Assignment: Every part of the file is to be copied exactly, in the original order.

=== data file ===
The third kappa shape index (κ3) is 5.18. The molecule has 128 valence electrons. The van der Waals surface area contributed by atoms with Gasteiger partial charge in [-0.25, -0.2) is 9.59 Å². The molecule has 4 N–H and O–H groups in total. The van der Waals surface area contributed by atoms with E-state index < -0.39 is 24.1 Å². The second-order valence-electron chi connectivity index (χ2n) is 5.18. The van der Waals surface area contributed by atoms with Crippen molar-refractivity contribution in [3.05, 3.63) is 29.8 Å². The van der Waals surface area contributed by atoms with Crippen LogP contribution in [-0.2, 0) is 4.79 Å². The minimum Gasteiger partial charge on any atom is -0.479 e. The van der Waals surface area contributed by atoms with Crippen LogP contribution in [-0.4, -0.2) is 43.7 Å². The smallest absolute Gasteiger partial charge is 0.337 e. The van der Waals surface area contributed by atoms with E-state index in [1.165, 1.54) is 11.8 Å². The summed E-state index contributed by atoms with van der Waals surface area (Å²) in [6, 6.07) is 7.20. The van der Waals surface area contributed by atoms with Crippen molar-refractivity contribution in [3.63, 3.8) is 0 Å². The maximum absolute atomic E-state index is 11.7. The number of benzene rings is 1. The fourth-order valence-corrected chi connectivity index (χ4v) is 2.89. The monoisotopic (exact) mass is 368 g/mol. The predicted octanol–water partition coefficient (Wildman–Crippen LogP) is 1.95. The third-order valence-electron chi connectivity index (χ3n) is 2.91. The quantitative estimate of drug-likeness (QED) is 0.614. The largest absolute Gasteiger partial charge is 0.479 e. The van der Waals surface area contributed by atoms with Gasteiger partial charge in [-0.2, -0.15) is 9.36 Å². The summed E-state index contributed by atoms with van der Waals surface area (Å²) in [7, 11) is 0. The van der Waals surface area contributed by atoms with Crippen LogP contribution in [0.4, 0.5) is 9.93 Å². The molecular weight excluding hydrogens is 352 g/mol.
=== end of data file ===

The third kappa shape index (κ3) is 5.18. The molecule has 128 valence electrons. The van der Waals surface area contributed by atoms with Gasteiger partial charge in [-0.25, -0.2) is 9.59 Å². The molecule has 4 N–H and O–H groups in total. The van der Waals surface area contributed by atoms with E-state index < -0.39 is 24.1 Å². The second-order valence-electron chi connectivity index (χ2n) is 5.18. The van der Waals surface area contributed by atoms with Crippen molar-refractivity contribution in [3.05, 3.63) is 29.8 Å². The van der Waals surface area contributed by atoms with Crippen LogP contribution in [-0.2, 0) is 4.79 Å². The minimum Gasteiger partial charge on any atom is -0.479 e. The van der Waals surface area contributed by atoms with Crippen LogP contribution in [-0.4, -0.2) is 43.7 Å². The smallest absolute Gasteiger partial charge is 0.337 e. The van der Waals surface area contributed by atoms with E-state index in [1.165, 1.54) is 11.8 Å². The summed E-state index contributed by atoms with van der Waals surface area (Å²) in [6, 6.07) is 7.20. The van der Waals surface area contributed by atoms with Crippen molar-refractivity contribution in [3.63, 3.8) is 0 Å². The maximum absolute atomic E-state index is 11.7. The number of benzene rings is 1. The fourth-order valence-corrected chi connectivity index (χ4v) is 2.89. The monoisotopic (exact) mass is 368 g/mol. The predicted octanol–water partition coefficient (Wildman–Crippen LogP) is 1.95. The third-order valence-electron chi connectivity index (χ3n) is 2.91. The quantitative estimate of drug-likeness (QED) is 0.614. The largest absolute Gasteiger partial charge is 0.479 e. The van der Waals surface area contributed by atoms with Gasteiger partial charge in [-0.2, -0.15) is 9.36 Å². The summed E-state index contributed by atoms with van der Waals surface area (Å²) in [7, 11) is 0. The van der Waals surface area contributed by atoms with Crippen LogP contribution in [0.4, 0.5) is 9.93 Å². The molecular weight excluding hydrogens is 352 g/mol.